Choki-Choki and Smoketh tried to have a good lunch in Tagaytay. They tried. But as they have so whined in every stop they’ve made: “Andaming tao!” Our standard for “madami” has drastically changed. Finally they found a bulalo place where the tables were more than one vigorous spit away from each other. After having driven for over two hours they were quite famished, so they did not appreciate that the waiter brought the bowl of bulalo to the group in the next table. Choki-Choki would have none of this.
“Nauna kami!” she sternly told the waiter, which made the waiter make a quick U-turn to give them their rightful bowl of bulalo instead. While aggressively sucking on the bone marrow Choki-Choki and Smoketh saw a crowd gathering around that table. They watched in horror as the guy dropped to his knees and made a marriage proposal.
“A very public marriage proposal does not justify getting a bowl of bulalo first!” I later exclaimed in support. “Unless the ring is in the bowl.”
Well I should speak. Had I been in that position, being a total wuss, I would have just kept quiet and ruminated on the injustices of life until we got our very own bowl of bulalo. In a very crowded restaurant in a Chicago airport five years ago I saw a strand of hair on my food. The process of complaining and getting a new dish would take long, so I decided I would remove the hair and eat the damn thing. This infuriated my friend Gay, who grabbed my dish and walked all the way to the kitchen to have it replaced. I need a personalized human rights advocate.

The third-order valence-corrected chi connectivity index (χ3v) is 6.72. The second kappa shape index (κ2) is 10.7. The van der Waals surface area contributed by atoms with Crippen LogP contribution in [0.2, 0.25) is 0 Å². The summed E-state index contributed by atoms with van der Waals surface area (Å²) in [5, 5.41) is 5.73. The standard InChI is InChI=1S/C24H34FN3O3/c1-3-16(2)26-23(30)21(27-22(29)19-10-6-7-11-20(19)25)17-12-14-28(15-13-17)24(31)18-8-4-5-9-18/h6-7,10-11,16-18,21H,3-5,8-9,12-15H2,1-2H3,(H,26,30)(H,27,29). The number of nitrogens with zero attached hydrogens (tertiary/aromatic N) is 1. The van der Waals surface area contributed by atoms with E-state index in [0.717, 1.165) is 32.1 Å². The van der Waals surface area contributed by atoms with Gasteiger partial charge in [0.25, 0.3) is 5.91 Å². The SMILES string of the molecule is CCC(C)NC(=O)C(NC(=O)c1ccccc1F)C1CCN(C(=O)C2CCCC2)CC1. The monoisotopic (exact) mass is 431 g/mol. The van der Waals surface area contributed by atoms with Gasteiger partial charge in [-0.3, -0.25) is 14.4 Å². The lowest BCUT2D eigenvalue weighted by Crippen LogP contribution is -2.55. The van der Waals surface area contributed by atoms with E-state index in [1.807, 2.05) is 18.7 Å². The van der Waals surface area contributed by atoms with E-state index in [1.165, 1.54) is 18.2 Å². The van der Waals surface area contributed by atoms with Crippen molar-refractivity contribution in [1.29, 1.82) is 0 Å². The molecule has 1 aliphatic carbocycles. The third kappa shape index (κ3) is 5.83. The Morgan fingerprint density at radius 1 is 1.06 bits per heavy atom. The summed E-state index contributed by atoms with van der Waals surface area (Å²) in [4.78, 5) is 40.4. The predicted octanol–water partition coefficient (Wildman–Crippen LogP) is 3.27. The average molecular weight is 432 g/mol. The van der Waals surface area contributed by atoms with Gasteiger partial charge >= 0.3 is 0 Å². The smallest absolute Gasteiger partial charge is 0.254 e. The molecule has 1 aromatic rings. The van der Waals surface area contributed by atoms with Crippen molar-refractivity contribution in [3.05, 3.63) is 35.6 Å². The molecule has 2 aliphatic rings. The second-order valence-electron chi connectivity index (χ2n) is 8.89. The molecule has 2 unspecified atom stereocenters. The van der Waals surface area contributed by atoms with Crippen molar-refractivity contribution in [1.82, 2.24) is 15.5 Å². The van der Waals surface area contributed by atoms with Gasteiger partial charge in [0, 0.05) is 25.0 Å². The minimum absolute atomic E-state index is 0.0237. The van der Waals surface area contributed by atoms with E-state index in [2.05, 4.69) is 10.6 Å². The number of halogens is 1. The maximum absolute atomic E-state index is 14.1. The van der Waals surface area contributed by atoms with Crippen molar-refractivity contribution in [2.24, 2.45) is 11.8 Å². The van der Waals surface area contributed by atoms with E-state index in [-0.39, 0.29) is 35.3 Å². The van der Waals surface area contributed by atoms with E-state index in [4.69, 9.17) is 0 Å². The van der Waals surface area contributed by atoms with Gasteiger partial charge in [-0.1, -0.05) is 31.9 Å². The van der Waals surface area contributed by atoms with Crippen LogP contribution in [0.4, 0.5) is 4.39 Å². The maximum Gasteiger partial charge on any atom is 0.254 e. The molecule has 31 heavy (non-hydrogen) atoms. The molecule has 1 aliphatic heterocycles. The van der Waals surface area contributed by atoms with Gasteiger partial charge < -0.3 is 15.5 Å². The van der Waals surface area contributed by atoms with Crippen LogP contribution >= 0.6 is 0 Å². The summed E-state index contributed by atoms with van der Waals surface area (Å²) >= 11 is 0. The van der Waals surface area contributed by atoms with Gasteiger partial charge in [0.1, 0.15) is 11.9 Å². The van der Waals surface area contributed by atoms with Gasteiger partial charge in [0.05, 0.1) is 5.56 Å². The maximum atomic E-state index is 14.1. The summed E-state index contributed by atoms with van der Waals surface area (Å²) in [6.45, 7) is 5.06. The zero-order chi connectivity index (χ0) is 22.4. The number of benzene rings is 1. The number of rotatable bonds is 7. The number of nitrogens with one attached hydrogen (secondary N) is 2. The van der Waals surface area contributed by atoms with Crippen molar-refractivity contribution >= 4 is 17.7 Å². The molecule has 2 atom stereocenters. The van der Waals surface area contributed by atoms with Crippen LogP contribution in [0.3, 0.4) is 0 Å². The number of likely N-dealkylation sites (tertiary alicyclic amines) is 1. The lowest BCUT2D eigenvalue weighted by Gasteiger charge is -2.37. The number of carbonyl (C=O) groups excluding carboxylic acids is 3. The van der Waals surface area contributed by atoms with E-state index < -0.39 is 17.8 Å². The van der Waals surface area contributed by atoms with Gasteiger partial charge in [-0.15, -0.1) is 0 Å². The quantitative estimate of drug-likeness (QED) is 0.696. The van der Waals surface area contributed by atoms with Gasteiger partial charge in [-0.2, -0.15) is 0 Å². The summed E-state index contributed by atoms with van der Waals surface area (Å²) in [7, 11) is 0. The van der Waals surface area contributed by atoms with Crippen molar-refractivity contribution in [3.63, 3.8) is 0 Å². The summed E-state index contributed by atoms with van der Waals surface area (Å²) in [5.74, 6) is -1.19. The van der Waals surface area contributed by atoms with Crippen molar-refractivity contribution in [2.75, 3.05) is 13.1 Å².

Back in high school I wanted to be like some of my friends who may be considered as the predecessors of the current “Karen” archetype. A corner Dunkin’ Donuts was the only existing hangout place at that time, and it was always full of people because there was airconditioning. The crew started getting annoyed that we were hanging out in the very cramped place long after we have consumed our token donuts. The cashier started making faces. Mina later claimed that the cashier called her ugly. An altercation ensued.
Joshua, who was our CAT Battalion Commander at the time, felt that it was incumbent upon him to fight for our rights. He placed himself between the cashier and Mina, who were, at that point, screaming invectives at each other. Joshua spread out his arms, and with authority said, “WE CAME HERE AS YOUR CUSTOMERS!” As our revered Batt Comm we expected everyone to just shut up and ask for forgiveness.
“Pa-english english ka pa dyan!” Cashier screamed. A second round of screaming quickly followed.
To Joshua’s credit, he was able to deliver that iconic line with gusto, confidence, and enough dramatic flair. He has perfected the art of being articulate in the most harrowing circumstances after a few mishaps during CAT. While baking under the afternoon sun during one such CAT exercises, Joshua ordered all of us lowly privates to drop our tickler notebooks. He screamed, “Drop.. your… TICKLES!” Everyone burst out laughing.